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Margaret Moncrieff and David Melhorn-Boe are singer-songwriters from Kingston, Ontario, who draw attention through their performances to issues of environmental sustainability, and social and global equity. In October 2019, Margaret and David hosted a house concert to introduce Inter Pares to their friends and family, and to raise funds for Inter Pares’ women’s rights work. The evening was a wonderful experience of building community and sharing music of hope and transformation.
We recently had a conversation with Margaret and David about their approach to activism and their engagement with social justice. Here is what they shared:
Do you consider yourselves activists? If so, what does being an activist mean to you?
Instead of considering ourselves as “activists” in the traditional sense of the word, we think of ourselves as global citizens who strive to live our lives authentically, offering our talents and energies in solidarity with groups and organizations that support the development of healthy communities.
How does music fuel your commitment to social justice?
For us, music is a means of expression that can communicate ideas in new ways that can stir the heart and mind to act for the betterment of the environment and humanity. We are increasingly drawn to explore this potential through music.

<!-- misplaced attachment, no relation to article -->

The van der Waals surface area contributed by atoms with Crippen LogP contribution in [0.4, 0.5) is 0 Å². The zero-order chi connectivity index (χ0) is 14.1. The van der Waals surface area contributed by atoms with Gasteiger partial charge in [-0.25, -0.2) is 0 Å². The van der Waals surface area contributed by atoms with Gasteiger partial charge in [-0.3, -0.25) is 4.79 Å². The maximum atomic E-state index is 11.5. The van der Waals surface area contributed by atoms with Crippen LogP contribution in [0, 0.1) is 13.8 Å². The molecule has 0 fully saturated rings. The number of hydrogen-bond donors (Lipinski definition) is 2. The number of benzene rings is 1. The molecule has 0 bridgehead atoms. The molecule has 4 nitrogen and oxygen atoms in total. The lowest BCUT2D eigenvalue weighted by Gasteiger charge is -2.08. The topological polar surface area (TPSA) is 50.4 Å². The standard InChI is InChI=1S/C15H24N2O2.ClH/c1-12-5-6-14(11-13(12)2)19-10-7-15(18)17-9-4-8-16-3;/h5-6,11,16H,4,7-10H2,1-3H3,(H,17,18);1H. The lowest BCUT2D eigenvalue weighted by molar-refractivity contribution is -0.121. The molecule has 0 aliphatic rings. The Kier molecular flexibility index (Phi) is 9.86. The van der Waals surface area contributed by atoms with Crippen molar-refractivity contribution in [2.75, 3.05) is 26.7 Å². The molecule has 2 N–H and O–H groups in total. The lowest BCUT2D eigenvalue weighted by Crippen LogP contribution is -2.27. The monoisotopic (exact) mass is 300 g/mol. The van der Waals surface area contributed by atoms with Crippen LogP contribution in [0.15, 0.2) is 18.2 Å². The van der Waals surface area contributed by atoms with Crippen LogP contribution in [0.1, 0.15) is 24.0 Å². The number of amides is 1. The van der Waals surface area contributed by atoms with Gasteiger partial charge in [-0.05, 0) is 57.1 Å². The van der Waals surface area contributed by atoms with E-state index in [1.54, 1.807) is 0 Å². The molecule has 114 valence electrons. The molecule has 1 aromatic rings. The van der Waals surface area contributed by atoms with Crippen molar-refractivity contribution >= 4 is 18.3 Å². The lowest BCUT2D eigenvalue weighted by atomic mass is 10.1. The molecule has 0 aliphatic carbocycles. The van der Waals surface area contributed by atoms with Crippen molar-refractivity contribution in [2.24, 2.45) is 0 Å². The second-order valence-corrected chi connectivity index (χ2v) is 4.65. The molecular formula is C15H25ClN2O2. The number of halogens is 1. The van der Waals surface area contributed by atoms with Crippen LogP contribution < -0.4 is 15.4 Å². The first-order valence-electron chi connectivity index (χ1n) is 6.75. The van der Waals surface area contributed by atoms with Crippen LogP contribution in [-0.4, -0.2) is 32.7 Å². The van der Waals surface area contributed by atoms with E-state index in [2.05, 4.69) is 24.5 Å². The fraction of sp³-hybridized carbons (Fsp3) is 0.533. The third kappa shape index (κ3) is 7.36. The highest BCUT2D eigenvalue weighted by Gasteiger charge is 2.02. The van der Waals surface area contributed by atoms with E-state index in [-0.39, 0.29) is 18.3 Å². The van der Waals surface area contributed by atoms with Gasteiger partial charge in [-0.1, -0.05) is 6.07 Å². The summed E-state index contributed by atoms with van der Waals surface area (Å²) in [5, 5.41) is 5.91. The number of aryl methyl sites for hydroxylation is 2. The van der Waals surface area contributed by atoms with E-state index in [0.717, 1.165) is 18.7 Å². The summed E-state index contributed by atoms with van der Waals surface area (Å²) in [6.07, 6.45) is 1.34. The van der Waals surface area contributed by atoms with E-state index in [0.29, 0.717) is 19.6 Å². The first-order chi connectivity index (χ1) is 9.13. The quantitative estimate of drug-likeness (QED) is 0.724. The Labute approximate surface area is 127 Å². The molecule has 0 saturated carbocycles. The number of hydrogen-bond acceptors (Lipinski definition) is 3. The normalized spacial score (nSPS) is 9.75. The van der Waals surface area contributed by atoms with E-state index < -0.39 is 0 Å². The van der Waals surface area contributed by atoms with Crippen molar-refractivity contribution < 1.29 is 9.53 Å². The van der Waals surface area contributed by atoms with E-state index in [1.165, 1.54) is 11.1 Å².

The two of you often engage with social justice as a couple – and as a family. Why is it important to you that supporting social justice be a shared family value?
Social justice is important to both of us, and our ability to work together toward a common goal enhances our ability to cultivate awareness and understanding of important issues in our world. Growth begins from small seeds. Our families nurture such growth in us and we trust that this can widen the circle to include others.
Last year, your family went on a pilgrimage to El Salvador as part of your social justice journey. Can you share why this experience was so meaningful to you?
Our pilgrimage to El Salvador last March was a profound and transformative experience. The United Church of Canada has sponsored numerous journeys like this for youth and adults and it was meaningful for us that Margaret’s teenaged son was able to be part of this experience. It was an honour to be received so warmly by our hosts, and to learn from them about their history, their pain, and their celebration of life. We were deeply inspired by their resilience, their peace-building initiatives, and their commitment to continue working for a just and equitable society.
What motivates and inspires you? What gives you hope for the future?
Behind every news story, as well as the lives and struggles we don’t hear about, there are signs that dedicated individuals and groups of people are working for the fulfillment of the hopes, dreams and visions we sometimes view as far-off, but which may be as close as our own heartbeats, our own breathing, and the songs of our souls.